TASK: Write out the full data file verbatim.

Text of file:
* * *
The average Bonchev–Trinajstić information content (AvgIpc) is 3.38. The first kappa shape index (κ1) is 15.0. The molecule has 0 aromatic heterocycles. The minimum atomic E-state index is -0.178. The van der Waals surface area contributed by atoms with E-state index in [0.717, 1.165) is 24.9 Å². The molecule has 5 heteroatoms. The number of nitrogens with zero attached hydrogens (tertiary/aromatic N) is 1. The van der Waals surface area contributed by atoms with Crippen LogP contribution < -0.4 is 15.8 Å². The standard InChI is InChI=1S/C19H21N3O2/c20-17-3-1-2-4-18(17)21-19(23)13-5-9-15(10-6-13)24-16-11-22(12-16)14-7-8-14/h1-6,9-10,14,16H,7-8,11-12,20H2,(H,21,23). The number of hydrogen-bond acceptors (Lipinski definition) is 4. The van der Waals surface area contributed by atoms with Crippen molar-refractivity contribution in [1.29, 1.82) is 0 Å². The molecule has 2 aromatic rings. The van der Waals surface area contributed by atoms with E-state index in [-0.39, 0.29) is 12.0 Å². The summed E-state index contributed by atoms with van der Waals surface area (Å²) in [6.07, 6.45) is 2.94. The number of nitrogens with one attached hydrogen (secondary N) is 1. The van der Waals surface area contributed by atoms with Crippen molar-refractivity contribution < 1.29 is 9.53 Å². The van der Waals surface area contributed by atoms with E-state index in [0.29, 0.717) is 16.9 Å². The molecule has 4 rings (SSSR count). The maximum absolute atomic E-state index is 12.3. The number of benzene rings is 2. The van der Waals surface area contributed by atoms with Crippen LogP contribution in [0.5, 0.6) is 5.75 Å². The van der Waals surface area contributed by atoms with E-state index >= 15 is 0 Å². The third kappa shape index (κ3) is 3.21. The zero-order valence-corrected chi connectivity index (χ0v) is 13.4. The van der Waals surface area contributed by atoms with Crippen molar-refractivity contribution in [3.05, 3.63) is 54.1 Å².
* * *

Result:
The average Bonchev–Trinajstić information content (AvgIpc) is 3.38. The first kappa shape index (κ1) is 15.0. The molecule has 0 aromatic heterocycles. The minimum atomic E-state index is -0.178. The van der Waals surface area contributed by atoms with E-state index in [0.717, 1.165) is 24.9 Å². The molecule has 5 heteroatoms. The number of nitrogens with zero attached hydrogens (tertiary/aromatic N) is 1. The van der Waals surface area contributed by atoms with Crippen LogP contribution < -0.4 is 15.8 Å². The standard InChI is InChI=1S/C19H21N3O2/c20-17-3-1-2-4-18(17)21-19(23)13-5-9-15(10-6-13)24-16-11-22(12-16)14-7-8-14/h1-6,9-10,14,16H,7-8,11-12,20H2,(H,21,23). The number of hydrogen-bond acceptors (Lipinski definition) is 4. The van der Waals surface area contributed by atoms with Crippen molar-refractivity contribution in [1.29, 1.82) is 0 Å². The molecule has 2 aromatic rings. The van der Waals surface area contributed by atoms with E-state index in [-0.39, 0.29) is 12.0 Å². The summed E-state index contributed by atoms with van der Waals surface area (Å²) in [6.07, 6.45) is 2.94. The number of nitrogens with one attached hydrogen (secondary N) is 1. The van der Waals surface area contributed by atoms with Crippen molar-refractivity contribution < 1.29 is 9.53 Å². The van der Waals surface area contributed by atoms with E-state index in [0.29, 0.717) is 16.9 Å². The molecule has 4 rings (SSSR count). The maximum absolute atomic E-state index is 12.3. The number of benzene rings is 2. The van der Waals surface area contributed by atoms with Crippen LogP contribution in [0.5, 0.6) is 5.75 Å². The van der Waals surface area contributed by atoms with E-state index >= 15 is 0 Å². The third kappa shape index (κ3) is 3.21. The zero-order valence-corrected chi connectivity index (χ0v) is 13.4. The van der Waals surface area contributed by atoms with Crippen molar-refractivity contribution in [3.05, 3.63) is 54.1 Å².